Research is underway at Rush to identify the factors that increase or maintain the reserve capacity of the human brain. Researchers have known for some time that education and related lifestyle experiences affect cognitive function across the lifespan. There is also evidence that these educational experiences can reduce one's risk of developing Alzheimer's disease.
"How these lifestyle experiences actually affect the brain is unknown," according to Dr. David A. Bennett, director of the Rush Alzheimer's Disease Center. "We think that education and factors related to education may affect the way the brain responds to the abnormal proteins that accumulate in the brains of people with Alzheimer's disease. In other words, in people with similar amounts of these abnormal Alzheimer's disease protein deposits, those with more educational experiences will be less likely to have memory loss than those with less education," he explained.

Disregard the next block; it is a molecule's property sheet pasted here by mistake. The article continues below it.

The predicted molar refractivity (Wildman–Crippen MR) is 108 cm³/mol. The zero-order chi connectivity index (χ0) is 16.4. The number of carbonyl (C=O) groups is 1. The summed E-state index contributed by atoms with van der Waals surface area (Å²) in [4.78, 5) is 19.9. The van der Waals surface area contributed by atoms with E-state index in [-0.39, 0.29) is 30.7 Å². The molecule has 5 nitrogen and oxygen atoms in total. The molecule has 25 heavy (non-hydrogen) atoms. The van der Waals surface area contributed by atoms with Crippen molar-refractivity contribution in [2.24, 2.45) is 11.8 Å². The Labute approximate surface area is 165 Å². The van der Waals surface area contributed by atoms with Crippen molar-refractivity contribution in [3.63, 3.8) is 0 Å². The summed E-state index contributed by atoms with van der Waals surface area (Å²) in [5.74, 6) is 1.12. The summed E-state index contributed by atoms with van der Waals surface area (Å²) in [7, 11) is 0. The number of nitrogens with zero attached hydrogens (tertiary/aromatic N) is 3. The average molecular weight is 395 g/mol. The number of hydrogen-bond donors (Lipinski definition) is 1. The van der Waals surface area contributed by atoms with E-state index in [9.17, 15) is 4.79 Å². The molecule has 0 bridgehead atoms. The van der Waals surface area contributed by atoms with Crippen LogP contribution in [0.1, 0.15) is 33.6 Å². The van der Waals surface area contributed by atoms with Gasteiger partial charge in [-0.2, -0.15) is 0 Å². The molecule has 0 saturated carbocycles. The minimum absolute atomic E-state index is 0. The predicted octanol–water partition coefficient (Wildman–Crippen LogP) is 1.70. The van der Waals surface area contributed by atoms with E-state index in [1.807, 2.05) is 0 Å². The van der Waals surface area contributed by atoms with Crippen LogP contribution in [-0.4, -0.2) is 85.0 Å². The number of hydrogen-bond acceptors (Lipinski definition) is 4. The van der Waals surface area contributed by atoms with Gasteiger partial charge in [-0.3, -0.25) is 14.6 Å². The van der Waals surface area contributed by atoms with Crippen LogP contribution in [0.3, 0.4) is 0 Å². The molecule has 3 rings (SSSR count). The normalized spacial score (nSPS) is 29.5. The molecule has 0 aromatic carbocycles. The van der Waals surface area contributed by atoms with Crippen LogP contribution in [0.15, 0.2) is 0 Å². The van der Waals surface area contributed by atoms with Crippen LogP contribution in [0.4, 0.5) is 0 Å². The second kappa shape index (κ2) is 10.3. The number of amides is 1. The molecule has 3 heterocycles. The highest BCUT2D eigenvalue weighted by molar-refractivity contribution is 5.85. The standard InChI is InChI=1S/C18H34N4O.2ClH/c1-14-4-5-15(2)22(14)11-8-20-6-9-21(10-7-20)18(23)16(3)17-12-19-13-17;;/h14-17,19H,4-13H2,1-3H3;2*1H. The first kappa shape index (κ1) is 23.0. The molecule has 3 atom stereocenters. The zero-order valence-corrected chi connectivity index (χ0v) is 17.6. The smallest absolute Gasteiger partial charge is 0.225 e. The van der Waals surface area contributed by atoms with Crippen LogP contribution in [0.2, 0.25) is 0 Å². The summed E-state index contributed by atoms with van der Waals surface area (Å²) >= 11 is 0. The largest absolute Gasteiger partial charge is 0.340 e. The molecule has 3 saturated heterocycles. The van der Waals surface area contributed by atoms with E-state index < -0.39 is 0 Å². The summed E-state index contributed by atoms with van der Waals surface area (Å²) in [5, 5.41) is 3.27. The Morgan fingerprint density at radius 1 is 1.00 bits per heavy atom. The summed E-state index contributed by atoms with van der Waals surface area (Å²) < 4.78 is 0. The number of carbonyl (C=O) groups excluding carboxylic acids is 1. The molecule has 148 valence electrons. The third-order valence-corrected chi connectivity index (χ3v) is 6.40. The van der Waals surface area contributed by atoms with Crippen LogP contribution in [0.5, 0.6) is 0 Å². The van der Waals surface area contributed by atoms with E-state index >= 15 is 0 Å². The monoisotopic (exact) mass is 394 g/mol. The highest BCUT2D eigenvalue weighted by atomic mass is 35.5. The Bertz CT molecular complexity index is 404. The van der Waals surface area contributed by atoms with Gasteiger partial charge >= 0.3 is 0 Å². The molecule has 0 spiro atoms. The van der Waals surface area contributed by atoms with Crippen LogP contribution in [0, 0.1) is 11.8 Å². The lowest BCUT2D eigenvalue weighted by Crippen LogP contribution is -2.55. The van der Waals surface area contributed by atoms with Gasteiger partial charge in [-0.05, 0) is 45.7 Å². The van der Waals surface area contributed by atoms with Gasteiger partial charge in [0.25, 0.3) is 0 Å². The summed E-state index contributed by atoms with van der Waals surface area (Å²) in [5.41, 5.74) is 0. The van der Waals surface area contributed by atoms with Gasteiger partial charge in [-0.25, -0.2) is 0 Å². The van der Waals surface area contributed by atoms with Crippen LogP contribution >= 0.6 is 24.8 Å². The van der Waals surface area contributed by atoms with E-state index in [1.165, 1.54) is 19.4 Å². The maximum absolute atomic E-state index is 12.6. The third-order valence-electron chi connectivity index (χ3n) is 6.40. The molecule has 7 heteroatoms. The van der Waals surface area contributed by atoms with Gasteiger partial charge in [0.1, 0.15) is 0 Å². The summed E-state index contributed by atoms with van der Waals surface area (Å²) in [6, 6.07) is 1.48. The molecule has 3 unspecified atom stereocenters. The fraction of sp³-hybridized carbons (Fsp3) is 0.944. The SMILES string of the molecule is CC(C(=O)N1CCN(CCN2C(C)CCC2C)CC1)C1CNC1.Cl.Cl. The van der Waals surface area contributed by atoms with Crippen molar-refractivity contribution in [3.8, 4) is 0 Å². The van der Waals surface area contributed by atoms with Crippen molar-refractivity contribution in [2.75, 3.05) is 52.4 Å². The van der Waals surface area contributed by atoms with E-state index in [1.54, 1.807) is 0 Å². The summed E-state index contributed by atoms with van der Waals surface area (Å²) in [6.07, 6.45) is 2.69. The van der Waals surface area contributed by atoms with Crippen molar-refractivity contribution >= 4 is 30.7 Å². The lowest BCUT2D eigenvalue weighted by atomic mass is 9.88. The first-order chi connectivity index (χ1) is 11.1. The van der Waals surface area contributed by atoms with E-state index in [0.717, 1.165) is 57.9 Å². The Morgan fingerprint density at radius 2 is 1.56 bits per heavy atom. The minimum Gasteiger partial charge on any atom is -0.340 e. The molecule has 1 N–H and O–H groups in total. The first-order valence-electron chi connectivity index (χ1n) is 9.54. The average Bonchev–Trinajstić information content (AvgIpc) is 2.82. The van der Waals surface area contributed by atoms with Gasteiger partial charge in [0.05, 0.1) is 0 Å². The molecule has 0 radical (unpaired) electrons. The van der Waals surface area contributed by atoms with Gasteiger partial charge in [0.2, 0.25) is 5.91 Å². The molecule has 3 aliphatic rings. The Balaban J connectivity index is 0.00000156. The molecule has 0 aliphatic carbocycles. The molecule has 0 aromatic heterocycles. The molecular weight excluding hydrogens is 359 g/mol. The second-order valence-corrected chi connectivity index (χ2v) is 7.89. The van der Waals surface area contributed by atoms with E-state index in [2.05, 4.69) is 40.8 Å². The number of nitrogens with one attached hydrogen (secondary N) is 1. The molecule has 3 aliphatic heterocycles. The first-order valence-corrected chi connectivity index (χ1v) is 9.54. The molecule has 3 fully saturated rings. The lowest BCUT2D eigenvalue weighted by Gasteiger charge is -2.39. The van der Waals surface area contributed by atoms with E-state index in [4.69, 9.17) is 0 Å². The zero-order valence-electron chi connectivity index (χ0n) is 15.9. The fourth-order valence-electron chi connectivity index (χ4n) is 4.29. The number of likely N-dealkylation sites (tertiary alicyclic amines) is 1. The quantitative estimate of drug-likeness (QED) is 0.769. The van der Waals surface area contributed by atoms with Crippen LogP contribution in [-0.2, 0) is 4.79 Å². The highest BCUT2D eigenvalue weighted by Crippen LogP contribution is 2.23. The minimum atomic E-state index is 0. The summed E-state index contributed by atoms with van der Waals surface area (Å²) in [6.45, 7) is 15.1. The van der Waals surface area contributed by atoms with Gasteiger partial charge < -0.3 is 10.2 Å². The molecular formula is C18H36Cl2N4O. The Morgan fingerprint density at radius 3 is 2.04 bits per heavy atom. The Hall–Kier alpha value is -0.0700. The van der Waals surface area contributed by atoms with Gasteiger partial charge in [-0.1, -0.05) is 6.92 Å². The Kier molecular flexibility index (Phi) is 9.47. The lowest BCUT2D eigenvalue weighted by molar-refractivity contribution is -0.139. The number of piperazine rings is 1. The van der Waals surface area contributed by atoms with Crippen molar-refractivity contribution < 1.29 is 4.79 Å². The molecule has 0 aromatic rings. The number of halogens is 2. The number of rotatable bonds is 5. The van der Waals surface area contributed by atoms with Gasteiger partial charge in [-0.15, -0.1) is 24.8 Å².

The $9 million grant from the National Institute of Aging funds the "Memory and Aging Project" under the direction of Dr. Bennett. The study plans to enroll 1,200 older persons from throughout the Chicago area who agree to annual testing of cognitive and motor function and organ donation at the time of death.
"Even relatively small reductions of risk from Alzheimer's disease and other common neurological conditions will have a major public health impact for future generations," said Bennett.
"We want to understand how cognitively stimulating activities, from childhood to old age, affect brain structure,"
Contact: John Pontarelli
Rush University Medical Center